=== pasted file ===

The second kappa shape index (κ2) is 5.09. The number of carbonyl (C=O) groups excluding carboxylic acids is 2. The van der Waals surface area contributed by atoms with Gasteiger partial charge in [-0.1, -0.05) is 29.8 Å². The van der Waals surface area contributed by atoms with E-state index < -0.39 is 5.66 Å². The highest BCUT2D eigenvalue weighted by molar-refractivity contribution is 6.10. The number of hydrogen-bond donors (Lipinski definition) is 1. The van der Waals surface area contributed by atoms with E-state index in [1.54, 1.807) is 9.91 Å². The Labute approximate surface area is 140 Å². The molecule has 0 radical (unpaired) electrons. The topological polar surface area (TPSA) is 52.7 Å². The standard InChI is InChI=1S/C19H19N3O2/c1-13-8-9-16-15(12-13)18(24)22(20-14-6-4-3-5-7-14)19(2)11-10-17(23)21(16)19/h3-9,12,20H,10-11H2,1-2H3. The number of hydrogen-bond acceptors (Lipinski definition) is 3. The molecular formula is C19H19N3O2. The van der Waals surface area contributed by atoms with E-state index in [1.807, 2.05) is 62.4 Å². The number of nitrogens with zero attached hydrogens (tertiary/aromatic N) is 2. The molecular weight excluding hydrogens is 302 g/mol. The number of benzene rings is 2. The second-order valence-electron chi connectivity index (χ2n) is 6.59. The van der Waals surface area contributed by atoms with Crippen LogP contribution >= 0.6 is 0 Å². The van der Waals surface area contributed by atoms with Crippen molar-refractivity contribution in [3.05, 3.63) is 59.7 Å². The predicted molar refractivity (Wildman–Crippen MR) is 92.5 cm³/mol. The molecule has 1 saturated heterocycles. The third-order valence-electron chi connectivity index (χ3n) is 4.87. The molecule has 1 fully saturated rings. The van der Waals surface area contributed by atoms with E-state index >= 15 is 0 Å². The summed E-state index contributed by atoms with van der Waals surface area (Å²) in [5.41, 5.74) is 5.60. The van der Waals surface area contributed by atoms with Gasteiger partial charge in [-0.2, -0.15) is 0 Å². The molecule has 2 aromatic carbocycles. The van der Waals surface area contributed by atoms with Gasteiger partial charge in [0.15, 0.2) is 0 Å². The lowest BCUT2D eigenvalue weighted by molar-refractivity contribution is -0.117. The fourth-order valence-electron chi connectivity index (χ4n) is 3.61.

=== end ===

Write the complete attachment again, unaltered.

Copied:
The second kappa shape index (κ2) is 5.09. The number of carbonyl (C=O) groups excluding carboxylic acids is 2. The van der Waals surface area contributed by atoms with Gasteiger partial charge in [-0.1, -0.05) is 29.8 Å². The van der Waals surface area contributed by atoms with E-state index < -0.39 is 5.66 Å². The highest BCUT2D eigenvalue weighted by molar-refractivity contribution is 6.10. The number of hydrogen-bond donors (Lipinski definition) is 1. The van der Waals surface area contributed by atoms with E-state index in [1.54, 1.807) is 9.91 Å². The Labute approximate surface area is 140 Å². The molecule has 0 radical (unpaired) electrons. The topological polar surface area (TPSA) is 52.7 Å². The standard InChI is InChI=1S/C19H19N3O2/c1-13-8-9-16-15(12-13)18(24)22(20-14-6-4-3-5-7-14)19(2)11-10-17(23)21(16)19/h3-9,12,20H,10-11H2,1-2H3. The number of hydrogen-bond acceptors (Lipinski definition) is 3. The molecular formula is C19H19N3O2. The van der Waals surface area contributed by atoms with E-state index in [1.807, 2.05) is 62.4 Å². The number of nitrogens with zero attached hydrogens (tertiary/aromatic N) is 2. The molecular weight excluding hydrogens is 302 g/mol. The number of benzene rings is 2. The second-order valence-electron chi connectivity index (χ2n) is 6.59. The van der Waals surface area contributed by atoms with Crippen LogP contribution >= 0.6 is 0 Å². The van der Waals surface area contributed by atoms with Crippen molar-refractivity contribution in [3.05, 3.63) is 59.7 Å². The predicted molar refractivity (Wildman–Crippen MR) is 92.5 cm³/mol. The molecule has 1 saturated heterocycles. The third-order valence-electron chi connectivity index (χ3n) is 4.87. The molecule has 1 fully saturated rings. The van der Waals surface area contributed by atoms with E-state index >= 15 is 0 Å². The summed E-state index contributed by atoms with van der Waals surface area (Å²) in [5.41, 5.74) is 5.60. The van der Waals surface area contributed by atoms with Gasteiger partial charge in [-0.2, -0.15) is 0 Å². The molecule has 2 aromatic carbocycles. The van der Waals surface area contributed by atoms with Gasteiger partial charge in [0.15, 0.2) is 0 Å². The lowest BCUT2D eigenvalue weighted by molar-refractivity contribution is -0.117. The fourth-order valence-electron chi connectivity index (χ4n) is 3.61.